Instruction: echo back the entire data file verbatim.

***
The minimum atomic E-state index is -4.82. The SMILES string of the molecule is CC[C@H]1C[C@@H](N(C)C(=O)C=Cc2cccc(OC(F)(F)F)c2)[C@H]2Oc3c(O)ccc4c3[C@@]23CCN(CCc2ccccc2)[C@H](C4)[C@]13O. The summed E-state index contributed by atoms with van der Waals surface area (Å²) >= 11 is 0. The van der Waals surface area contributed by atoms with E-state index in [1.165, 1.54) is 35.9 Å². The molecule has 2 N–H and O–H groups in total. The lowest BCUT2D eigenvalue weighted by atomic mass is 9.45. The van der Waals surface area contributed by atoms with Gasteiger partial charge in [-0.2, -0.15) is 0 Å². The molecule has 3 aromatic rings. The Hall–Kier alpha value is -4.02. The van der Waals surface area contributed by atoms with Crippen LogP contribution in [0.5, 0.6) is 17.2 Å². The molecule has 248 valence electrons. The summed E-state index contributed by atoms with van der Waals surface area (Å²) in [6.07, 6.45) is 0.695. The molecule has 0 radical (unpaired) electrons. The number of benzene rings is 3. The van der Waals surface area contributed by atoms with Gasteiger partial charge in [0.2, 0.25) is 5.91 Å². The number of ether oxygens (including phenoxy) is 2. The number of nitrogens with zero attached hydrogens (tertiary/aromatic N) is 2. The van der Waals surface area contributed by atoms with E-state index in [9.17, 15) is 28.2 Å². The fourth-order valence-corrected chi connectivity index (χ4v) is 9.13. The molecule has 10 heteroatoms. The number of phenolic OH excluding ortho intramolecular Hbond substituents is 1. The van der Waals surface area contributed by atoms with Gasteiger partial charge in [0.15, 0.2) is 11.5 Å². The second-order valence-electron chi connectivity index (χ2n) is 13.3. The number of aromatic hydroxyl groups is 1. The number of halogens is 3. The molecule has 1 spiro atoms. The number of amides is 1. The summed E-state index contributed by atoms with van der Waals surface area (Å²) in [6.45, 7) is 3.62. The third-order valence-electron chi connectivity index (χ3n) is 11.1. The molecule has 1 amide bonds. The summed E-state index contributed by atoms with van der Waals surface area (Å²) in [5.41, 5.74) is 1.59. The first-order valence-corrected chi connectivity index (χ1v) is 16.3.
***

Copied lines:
The minimum atomic E-state index is -4.82. The SMILES string of the molecule is CC[C@H]1C[C@@H](N(C)C(=O)C=Cc2cccc(OC(F)(F)F)c2)[C@H]2Oc3c(O)ccc4c3[C@@]23CCN(CCc2ccccc2)[C@H](C4)[C@]13O. The summed E-state index contributed by atoms with van der Waals surface area (Å²) >= 11 is 0. The van der Waals surface area contributed by atoms with E-state index in [1.165, 1.54) is 35.9 Å². The molecule has 2 N–H and O–H groups in total. The lowest BCUT2D eigenvalue weighted by atomic mass is 9.45. The van der Waals surface area contributed by atoms with Gasteiger partial charge in [-0.2, -0.15) is 0 Å². The molecule has 3 aromatic rings. The Hall–Kier alpha value is -4.02. The van der Waals surface area contributed by atoms with Crippen LogP contribution in [0.5, 0.6) is 17.2 Å². The molecule has 248 valence electrons. The summed E-state index contributed by atoms with van der Waals surface area (Å²) in [6.07, 6.45) is 0.695. The molecule has 0 radical (unpaired) electrons. The number of benzene rings is 3. The van der Waals surface area contributed by atoms with Gasteiger partial charge in [0.2, 0.25) is 5.91 Å². The number of ether oxygens (including phenoxy) is 2. The number of nitrogens with zero attached hydrogens (tertiary/aromatic N) is 2. The van der Waals surface area contributed by atoms with E-state index in [9.17, 15) is 28.2 Å². The fourth-order valence-corrected chi connectivity index (χ4v) is 9.13. The molecule has 10 heteroatoms. The number of phenolic OH excluding ortho intramolecular Hbond substituents is 1. The van der Waals surface area contributed by atoms with Gasteiger partial charge in [0.15, 0.2) is 11.5 Å². The second-order valence-electron chi connectivity index (χ2n) is 13.3. The number of aromatic hydroxyl groups is 1. The number of halogens is 3. The molecule has 1 spiro atoms. The number of amides is 1. The summed E-state index contributed by atoms with van der Waals surface area (Å²) in [6.45, 7) is 3.62. The third-order valence-electron chi connectivity index (χ3n) is 11.1. The molecule has 1 amide bonds. The summed E-state index contributed by atoms with van der Waals surface area (Å²) in [5.41, 5.74) is 1.59. The first-order valence-corrected chi connectivity index (χ1v) is 16.3.